John Wilson leads the BBC Philharmonic in Nottingham for this illustrated introduction to Vaughan Williams’ music.
Wilson is joined by broadcaster Stephen Johnson who explores the Sixth Symphony with live musical excerpts, before a complete performance of both pieces.
Wilson, a devotee of Vaughan Williams, reveals two sharply contrasting sides to the British composer’s work. One of Vaughan Williams’ earliest works displays his fascination with folk song; In the Fen Country is tinged with echoes of Delius and evokes the East Anglian countryside.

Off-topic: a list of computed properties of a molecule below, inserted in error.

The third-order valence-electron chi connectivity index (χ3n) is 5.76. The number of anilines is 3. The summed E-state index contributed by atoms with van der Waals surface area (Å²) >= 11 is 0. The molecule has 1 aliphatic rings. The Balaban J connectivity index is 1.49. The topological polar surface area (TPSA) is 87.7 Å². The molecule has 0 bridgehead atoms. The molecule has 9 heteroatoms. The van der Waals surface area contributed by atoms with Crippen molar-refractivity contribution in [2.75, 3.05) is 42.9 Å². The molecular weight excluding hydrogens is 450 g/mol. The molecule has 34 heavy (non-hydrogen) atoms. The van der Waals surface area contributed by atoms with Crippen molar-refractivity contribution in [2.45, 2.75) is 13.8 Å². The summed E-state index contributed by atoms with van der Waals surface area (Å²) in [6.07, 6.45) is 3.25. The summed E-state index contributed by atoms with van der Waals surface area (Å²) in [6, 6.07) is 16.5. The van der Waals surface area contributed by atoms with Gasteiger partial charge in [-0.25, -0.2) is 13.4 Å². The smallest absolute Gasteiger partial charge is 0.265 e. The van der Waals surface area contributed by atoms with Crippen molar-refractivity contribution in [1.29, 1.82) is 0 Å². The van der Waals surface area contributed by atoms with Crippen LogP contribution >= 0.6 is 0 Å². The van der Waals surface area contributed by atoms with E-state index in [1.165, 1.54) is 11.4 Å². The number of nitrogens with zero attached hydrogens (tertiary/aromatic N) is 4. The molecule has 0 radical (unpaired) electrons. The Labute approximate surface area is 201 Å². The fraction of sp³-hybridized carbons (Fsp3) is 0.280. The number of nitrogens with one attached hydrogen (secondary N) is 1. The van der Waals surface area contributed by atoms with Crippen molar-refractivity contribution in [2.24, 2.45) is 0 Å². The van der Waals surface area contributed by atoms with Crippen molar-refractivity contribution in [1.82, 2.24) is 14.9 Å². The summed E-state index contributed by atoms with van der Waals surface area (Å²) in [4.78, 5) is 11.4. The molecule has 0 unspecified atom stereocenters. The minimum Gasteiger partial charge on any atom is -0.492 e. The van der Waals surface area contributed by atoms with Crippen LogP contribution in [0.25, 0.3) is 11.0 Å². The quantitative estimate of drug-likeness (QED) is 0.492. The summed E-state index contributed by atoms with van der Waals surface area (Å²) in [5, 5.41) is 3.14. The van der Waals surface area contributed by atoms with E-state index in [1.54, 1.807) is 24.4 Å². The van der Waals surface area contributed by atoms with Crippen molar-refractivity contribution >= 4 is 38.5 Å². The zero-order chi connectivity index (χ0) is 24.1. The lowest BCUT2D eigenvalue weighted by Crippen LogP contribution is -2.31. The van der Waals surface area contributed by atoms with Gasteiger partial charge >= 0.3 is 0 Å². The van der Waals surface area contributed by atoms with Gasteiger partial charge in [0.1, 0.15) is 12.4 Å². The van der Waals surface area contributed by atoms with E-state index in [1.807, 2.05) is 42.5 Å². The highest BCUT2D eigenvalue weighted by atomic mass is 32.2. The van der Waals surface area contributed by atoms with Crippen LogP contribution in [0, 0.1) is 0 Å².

It’s a far cry from the ferocity that the Sixth Symphony unleashed in 1948. Although the composer was quick to dismiss speculation that it was a reflection of the years of conflict that preceded it, and the nuclear threat that they initiated, there’s no denying the tension in this post-war masterpiece, whose opening movement rampages across an unforgiving landscape. The sense of threat is at its highest in the ominous slow movement before a demonic scherzo gives way to a desolate Epilogue.